NEW YORK (AP) — A company that makes copper-infused clothing agreed to pay $1.35 million to settle government charges that it falsely claimed that its garments could relieve pain and inflammation caused by arthritis, multiple sclerosis and other diseases.
The company, called Tommie Copper, booked $87 million in sales between 2011 and 2014, according to regulators.
The U.S. Federal Trade Commission said that Tommie Copper used infomercials, print ads and social media to advertise shirts, socks, sleeves and other compression garments that it said could relieve pain better than surgery or medication, but with no scientific evidence to back up those claims. Its products cost between $30 and $70, the FTC said.
A representative for Tommie Copper, based in Mount Kisco, New York, did not immediately respond to a request for comment Tuesday. Efforts to reach Tommie Copper's founder Thomas Kallish, who was also named as a defendant in the FTC's complaint, were unsuccessful.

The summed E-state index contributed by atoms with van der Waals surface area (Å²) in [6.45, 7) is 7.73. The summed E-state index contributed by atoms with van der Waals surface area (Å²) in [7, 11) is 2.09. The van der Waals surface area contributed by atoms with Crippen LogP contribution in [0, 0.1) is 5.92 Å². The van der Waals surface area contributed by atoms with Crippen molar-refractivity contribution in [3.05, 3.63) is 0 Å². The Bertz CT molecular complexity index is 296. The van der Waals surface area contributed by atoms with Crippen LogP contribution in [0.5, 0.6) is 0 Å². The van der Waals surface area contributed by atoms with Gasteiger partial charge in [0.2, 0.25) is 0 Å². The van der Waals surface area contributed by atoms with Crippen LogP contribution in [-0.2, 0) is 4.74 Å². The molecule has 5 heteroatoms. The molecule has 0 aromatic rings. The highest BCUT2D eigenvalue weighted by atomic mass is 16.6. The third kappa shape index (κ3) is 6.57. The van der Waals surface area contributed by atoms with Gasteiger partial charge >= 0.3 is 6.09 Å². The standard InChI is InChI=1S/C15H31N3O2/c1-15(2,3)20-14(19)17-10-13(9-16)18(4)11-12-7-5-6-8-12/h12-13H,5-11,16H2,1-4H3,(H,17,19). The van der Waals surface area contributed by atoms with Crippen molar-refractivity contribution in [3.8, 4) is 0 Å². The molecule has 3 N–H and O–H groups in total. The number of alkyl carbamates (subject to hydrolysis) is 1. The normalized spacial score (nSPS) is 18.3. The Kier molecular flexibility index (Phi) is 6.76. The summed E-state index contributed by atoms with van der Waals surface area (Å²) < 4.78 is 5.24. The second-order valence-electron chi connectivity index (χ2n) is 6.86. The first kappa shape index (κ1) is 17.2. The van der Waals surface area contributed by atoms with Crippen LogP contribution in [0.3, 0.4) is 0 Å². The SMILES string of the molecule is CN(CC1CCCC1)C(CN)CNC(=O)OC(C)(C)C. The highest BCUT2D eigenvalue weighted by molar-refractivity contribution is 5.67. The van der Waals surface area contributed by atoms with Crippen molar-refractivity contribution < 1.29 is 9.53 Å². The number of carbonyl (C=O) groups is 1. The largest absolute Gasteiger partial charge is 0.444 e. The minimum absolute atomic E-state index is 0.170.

In a 2012 commercial, the FTC said former TV talk show host Montel Williams told viewers that he wears Tommie Copper garments to relieve pain caused by multiple sclerosis.
Jonathan Franks, a spokesman for Williams, said Tuesday that the host's "relationship with Tommie Copper ended years ago."
Besides infomercials, the FTC said that Tommie Copper also advertised inside "Arthritis Today" magazine and through YouTube videos.